CAIRO, (AFP) – A television series being broadcast throughout the Muslim month of Ramadan has drawn the ire of Egypt’s Islamist opposition, who view it as additional pressure ahead of a November parliamentary election.
“The Group” focuses on the Muslim Brotherhood, one of the most influential Islamist movements in the world.
Critics say the pro-government leanings of scriptwriter Waheed Hamed are blatant, and that the timing of the series, just three months before the election, is no coincidence.
The son of the Brotherhood’s founder Hassan al-Banna, who was assassinated in 1949, plans to sue. His father, who founded the group in 1928, has not yet been depicted in the series, but it is not expected to be a reverent portrayal.
Indeed the group, which controls a fifth of parliament in Cairo and eschews violence, is portrayed in the series as an organisation of cynical, violent Islamists.
And in a departure from human rights reports that allege torture is routine in Egypt, “The Group” features only abuse-free prisons and courteous interrogations.
“This is a security production, not an artistic production,” charged Brotherhood MP Hamdi Hassan.
The Brotherhood’s Supreme Guide, Mohammed Badie, called the series an “attack against the Brotherhood.” Others in the group say its timing was meant to undermine the Brotherhood ahead of the election.
Hamed, who says Islamists have threatened him, dismissed such accusations.
“Preparations for this series began in 2006 and filming started in January this year. The plan was not to show it during Ramadan but it was ready to air,” he said.
“What members of the Muslim Brotherhood brigade say has no basis in truth. The series is not against them nor any institution, the series is about the truth,” he told AFP.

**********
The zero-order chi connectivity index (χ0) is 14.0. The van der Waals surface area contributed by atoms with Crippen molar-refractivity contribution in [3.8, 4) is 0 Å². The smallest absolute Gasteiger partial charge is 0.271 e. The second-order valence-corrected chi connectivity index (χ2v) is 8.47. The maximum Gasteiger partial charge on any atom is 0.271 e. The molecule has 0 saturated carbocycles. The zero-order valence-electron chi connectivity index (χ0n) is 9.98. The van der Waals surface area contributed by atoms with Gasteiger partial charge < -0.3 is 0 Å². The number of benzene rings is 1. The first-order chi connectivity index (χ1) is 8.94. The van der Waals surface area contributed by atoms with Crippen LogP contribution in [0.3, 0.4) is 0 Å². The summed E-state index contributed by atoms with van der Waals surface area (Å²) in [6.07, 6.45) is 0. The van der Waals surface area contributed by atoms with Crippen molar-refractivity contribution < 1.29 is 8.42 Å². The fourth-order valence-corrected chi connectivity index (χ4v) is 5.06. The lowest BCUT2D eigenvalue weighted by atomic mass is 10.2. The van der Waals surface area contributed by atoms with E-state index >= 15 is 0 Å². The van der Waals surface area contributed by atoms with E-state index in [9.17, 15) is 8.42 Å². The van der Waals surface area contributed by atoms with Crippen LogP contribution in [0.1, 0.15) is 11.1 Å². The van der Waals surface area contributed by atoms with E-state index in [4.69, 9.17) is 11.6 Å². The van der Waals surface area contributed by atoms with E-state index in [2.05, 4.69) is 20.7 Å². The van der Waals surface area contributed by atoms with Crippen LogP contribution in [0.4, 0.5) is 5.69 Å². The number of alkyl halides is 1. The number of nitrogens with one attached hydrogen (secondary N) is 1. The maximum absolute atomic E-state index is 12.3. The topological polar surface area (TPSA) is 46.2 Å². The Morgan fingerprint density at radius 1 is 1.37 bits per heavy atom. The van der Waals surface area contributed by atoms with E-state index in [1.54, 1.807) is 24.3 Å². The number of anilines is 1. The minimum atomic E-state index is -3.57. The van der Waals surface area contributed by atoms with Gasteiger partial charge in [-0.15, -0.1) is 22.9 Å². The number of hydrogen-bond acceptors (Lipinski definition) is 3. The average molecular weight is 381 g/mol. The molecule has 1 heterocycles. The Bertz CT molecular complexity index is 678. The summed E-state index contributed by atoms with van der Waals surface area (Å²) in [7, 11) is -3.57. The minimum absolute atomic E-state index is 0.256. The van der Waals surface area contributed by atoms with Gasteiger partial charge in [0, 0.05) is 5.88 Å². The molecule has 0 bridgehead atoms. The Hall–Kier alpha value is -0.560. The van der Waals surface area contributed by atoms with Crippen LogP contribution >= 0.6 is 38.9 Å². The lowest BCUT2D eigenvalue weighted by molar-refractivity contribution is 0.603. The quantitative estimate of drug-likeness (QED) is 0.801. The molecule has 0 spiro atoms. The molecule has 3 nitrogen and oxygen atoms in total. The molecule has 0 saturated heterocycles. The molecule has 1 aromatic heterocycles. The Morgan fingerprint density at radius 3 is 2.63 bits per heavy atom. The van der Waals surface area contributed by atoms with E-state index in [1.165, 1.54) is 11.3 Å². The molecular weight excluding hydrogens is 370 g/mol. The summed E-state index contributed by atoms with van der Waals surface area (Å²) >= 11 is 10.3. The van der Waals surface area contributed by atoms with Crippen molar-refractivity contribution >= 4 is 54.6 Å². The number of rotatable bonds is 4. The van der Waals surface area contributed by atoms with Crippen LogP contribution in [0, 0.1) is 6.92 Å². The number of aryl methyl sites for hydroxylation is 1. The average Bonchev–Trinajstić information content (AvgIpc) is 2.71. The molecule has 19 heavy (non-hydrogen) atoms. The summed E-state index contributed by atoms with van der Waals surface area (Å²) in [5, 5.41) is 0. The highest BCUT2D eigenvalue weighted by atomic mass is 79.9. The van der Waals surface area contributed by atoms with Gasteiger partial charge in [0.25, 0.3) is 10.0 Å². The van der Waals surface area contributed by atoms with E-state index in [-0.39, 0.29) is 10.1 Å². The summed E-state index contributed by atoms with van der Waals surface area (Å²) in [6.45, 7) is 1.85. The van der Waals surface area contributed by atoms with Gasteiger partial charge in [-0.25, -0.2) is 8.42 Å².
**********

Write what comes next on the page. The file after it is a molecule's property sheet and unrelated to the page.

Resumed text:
“It has nothing to do with elections,” he said, adding that elections are in any case decided by “lies and bribes.”
But the Islamist group views the television series as propaganda to accompany a crackdown against its members.
Several of its leaders are facing trial for allegedly organising terrorist groups or laundering money.
In the last election in 2005, Muslim Brotherhood supporters were arrested in the second and third rounds of the vote as the group increased the number of its seats.
The series also dredges up a past that the Brotherhood now tries to underplay — it had a military wing that was blamed for the assassination of an Egyptian prime minister, an event which was followed by Banna’s own murder.
One of the group’s leading ideologues, Sayid Qutb, also advocated all-out war against Arab and Muslim governments that did not rule by Islamic law.
He was executed on the orders of President Gamal Abdel Nasser in 1966 and is thought to have greatly influenced militants such as Al-Qaeda leader Osama bin Laden.
Analysts say the Brotherhood has sincerely renounced violence and shown restraint in the face of the routine arrests and harassment of its members.
But “The Group” could still plant lingering doubts among viewers on whether the Islamists have truly reformed.
In its first episodes, it focused on a scandalous demonstration staged in 2006 by masked Brotherhood students at Cairo’s Al-Azhar University, in which they displayed martial arts moves outside the dean’s office.
It was amateurish, with the students performing karate kicks that earned them the nickname the “Kung Fu Militia.”
But it was also redolent of the masked parades of the militant Palestinian Hamas organisation — a Brotherhood offshoot — and other armed groups, and led to renewed accusations that the group has a shadowy secret military arm.